LYNKtec Apex active stylus review

We use affiliate links. If you buy something through the links on this page, we may earn a commission at no cost to you. Learn more.


Back in the good old days of PDAs, fine tipped styluses were everywhere. When PDAs were replaced by smartphones and tablets, styluses went on the endangered gadgets list . However, it didn’t take too long for them to start appearing again, but they all had wide tips that made writing with them feel more like you were using a thick piece of chalk instead of a pen. Only in the last year or two have we started to see fine tipped capacitive styluses come on the market. But 99.9% of them require special apps, Bluetooth and an iOS device to work. The LYNKtec Apex Fine Point active stylus doesn’t need any of those requirements. It will work with almost any device, any app and doesn’t need a Bluetooth connection. The word that comes to mind is finally!


The LYNKtec Apex Fine Point active stylus (let’s just call it Apex) is pictured above in the center, between a generic Targus stylus and the Adonit Jot Script stylus. The 2.3mm tip on the Apex is made of a firm black rubber-like material which is obviously smaller than the Targus tip, but is slightly larger than the Adonit tip. I prefer the feel of the Apex tip over the smaller Adonit because the Adonit tip has no give or flex. It’s very hard and solid.


The Apex is powered by one AAAA battery. One battery comes installed in the stylus and an extra battery is included in the packaging. Replacing the battery is as simple as unscrewing the cap and dropping a new one in. One battery should provide between 16 – 20 hours of use.


The stylus comes in the chrome version you see above and also a brushed silver version. The barrel is metal and has a nice heft to it. Ridges near the tip provide grip while writing.


The top of the Apex, or as LYNKtec calls it, the fin, twists like a flashlight to power the stylus on and off.


You’ll know when the stylus is on, by the bright blue LED. Note that this model does not have an auto off feature, so it is easy to forget that you left it turned on and end up with a drained battery. I am saying this from experience… I am already using the second battery.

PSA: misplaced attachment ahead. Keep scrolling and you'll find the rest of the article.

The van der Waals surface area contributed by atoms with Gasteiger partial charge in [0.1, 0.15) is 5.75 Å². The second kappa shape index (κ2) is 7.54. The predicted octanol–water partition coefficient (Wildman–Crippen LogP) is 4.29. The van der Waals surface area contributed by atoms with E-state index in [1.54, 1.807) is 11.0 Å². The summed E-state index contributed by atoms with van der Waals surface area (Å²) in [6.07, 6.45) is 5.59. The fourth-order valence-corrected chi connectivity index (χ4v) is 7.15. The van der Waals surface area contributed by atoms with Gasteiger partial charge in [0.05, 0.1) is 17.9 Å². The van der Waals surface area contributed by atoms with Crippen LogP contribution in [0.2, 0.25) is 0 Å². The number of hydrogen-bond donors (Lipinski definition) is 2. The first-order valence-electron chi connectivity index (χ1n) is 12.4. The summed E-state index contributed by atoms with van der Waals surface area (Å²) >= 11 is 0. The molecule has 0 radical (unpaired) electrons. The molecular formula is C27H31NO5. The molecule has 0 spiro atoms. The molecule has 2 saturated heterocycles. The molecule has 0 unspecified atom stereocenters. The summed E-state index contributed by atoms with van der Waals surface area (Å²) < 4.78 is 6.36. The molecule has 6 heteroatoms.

The faux leather carrying case that is included with the Apex has been designed to prevent you from accidentally leaving the stylus powered on. If you notice, there is a hole near the bottom of the case which is positioned right over the LED of the stylus when it is inserted into the case in the “on” position.  This way, you can see if you accidentally left the stylus turned on.  When the stylus is off, the hole will not align with the LED.

As mentioned earlier, the best thing about the Apex is that it doesn’t require a Bluetooth connection, works with iOS, Android, and any app. Just turn it on and start tapping and writing. Easy!

I tested this stylus with my Samsung Galaxy Note 2, Nexus 7 2013, iPad mini, iPad 3rd gen and a Nokia Lumia 2520 Windows RT tablet. I used different apps on each platform and here are some screenshots showing basic shapes drawn with the TruGlide.


First up is the Samsung Galaxy Note 2 using the stock S Note app. Writing with the Apex felt almost identical to writing with the S Pen. I was able to draw and write very naturally.

The next test was with my Nexus 7 2013 using Autodesk’s Sketchbook Pro drawing app. No complaints here either.

When I switched to the iPad mini 1st gen, I started noticing some odd behavior, which you should notice from the screenshot above. See the diagonal lines? The squiggliness is not intentional. I had no problem drawing horizontal or vertical lines, but diagonal lines were a different story. I did notice that if I drew diagonal lines very quickly, that they would be straight(er). But if I drew them slower, the stair step issue became obvious. At first I thought it was me, so I used a straight edge just to make sure that I wasn’t introducing the squiggle. It wasn’t me. 🙂


With the Nokia Lumia 2520 tablet, it was even worse. I couldn’t even draw a circle without it looking more like an octagon.

The diagonal line problem is going to be more of an issue for artists than note takers. If you’re using the Apex for writing and taking notes, it shouldn’t really be a problem.

Although this stylus has a few issues (no auto power off, diagonal lines), I’m excited about the LYNKtec Apex Fine Point active stylus and hope to start seeing even more fine tipped styluses that don’t require special applications and are device agnostic. LYNKtec is definitely on the right track with the TruGlide. It’s my new favorite electronic stylus.

Update from LYNKtec:

Fantastic review! Thanks so much!

I did notice your comment about the “squiggly line effect” and wanted to let you know what that’s about.